What’s Your Benchmark?
It’s human nature to want to know where we fit. To understand our place in the pecking order. To know where we stand against others. To be clear if we’re better or worse? Often, we find ourselves comparing our insides (how we feel) to other people’s outsides (what they present to the world) and end up feeling like we’re below par. The affliction of comparatitis sets in and we end up only looking at where we fit, rather than who we are, what strengths we have and what value we bring. It’s a sure-fire way to add a lot of gloom to your life. Yet, there are some ways to add a little dose of logic to your need for comparison, to allow facts, rather than feelings, to have a place in your head. I believe knowing what you’re benchmarking against can help us all to gain a little perspective to convince the comparatitis to give us a break. Let me tell you two benchmark stories:
When I worked in sport (tennis), a lot of conversations started with the words ‘do you play’. For me, I dabbled a little bit in tennis. I played with my Dad on holiday when I was a kid and I like watching it on the telly. On a good day, with the wind in the right direction and when playing against someone who can put the ball exactly where I need it to be (like a professional tennis coach!) I can hit a seriously average forehand. My backhand is less than average and my serving wouldn’t be amiss on a laugh at me TikTok video! What I later discovered when other people said they ‘played a bit’ or ‘used to play when they were younger, but not much now’ was that they ‘only’ made it to the third round of Junior Wimbledon! To them ‘dabbling a bit’ meant they were competing at local or national (or even international level). For me, dabbling was knowing the basics of how to hold a racquet and occasionally hit a ball into the court. We were benchmarking ourselves on wildly different scales.
When people find out that I play the piano, they often ask me if I’m a ‘good’ player. To this, I usually say ‘no, I’m rubbish’. When what I really mean is I want to be better. I had lessons for many years as a kid, I can sight read basic tunes (usually labelled ‘easy piano’), and, when I practice, I can learn to play a whole piece of simple music to a basic standard. I cannot play by ear and I have small hands, so lots of complex chords aren’t my thing. I play for joy, not for performance. My undergrad is in Music, where nearly everyone was at a higher standard of pianoing than I was, and my BFF is the most wonderful player (at that level of talented where he makes it look easy – the kind that comes from decades of hard work and practice!). On this benchmark, I am not a good player, my assessment of ‘rubbish’ is quite accurate. Yet, most of the people who ask me this question do not (and have never) played. They look at music notation and see dots and squiggles (where I hear music) and wouldn’t know what middle C was if it came up and introduced itself to them. To them, playing at all is playing. Again, we are benchmarking on completely different scales.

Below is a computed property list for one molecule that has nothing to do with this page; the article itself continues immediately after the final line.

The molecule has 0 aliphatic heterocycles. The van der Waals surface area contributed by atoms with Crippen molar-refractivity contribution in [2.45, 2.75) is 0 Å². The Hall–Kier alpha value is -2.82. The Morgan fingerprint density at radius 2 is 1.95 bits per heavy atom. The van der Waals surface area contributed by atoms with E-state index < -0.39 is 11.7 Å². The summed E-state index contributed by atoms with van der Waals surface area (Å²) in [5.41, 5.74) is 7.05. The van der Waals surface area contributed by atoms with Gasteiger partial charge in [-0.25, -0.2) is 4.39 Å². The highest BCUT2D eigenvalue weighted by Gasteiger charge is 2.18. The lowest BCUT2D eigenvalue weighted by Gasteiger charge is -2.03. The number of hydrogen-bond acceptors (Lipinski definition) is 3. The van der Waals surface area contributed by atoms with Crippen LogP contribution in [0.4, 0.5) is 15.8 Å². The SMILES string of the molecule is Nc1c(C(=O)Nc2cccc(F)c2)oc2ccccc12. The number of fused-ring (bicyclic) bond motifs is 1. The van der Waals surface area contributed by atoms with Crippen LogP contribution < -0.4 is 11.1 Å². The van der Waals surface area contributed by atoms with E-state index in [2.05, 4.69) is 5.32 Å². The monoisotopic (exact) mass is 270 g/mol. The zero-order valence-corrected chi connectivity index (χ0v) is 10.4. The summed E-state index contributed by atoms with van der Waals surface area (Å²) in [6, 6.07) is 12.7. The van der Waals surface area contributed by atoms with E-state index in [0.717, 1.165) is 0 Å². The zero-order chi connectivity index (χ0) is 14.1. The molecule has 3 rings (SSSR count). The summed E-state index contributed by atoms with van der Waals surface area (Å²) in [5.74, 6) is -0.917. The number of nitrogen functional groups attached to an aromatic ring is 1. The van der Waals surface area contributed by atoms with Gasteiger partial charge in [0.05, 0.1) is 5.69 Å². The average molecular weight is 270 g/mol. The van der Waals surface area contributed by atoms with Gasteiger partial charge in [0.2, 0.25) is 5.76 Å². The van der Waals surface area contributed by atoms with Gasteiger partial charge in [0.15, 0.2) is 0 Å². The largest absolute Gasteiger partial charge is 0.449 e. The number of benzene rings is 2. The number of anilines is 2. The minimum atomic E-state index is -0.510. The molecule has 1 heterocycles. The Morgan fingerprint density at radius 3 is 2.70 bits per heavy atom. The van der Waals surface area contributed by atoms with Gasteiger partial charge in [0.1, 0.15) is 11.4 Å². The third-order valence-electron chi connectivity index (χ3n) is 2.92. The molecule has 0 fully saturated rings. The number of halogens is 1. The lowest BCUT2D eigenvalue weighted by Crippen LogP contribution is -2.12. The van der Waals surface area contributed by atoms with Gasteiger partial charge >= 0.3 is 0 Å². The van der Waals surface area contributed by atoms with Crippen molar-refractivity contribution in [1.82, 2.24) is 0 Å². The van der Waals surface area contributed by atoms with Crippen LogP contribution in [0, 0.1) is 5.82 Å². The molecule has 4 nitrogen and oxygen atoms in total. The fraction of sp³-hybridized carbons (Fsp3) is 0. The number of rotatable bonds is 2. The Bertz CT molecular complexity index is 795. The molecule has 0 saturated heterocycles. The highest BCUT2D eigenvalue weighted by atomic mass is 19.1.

If you’re going to benchmark yourself, be clear on which benchmarks you are using and why. If you want to be a competitive sports person, and are training to do so, then benchmarking against those on the same (or similar) path to you is probably helpful to understand where you are and to use as a tool to enhance your game. If you’re a ‘play for fun’ level pianist, with no intention of ever performing beyond the odd Christmas singalong with friends (supported by some courage enhancing G&Ts), then comparing your skills to those who are on a more professional level probably isn’t going to help.
If you want a benchmark that will, without fail, always help you to grow and progress, then compare yourself today, to where you were yesterday, last week or last year. Then compare yourself to where you want to be tomorrow, next week or next year and set yourself realistic goals and make a plan of action to get there.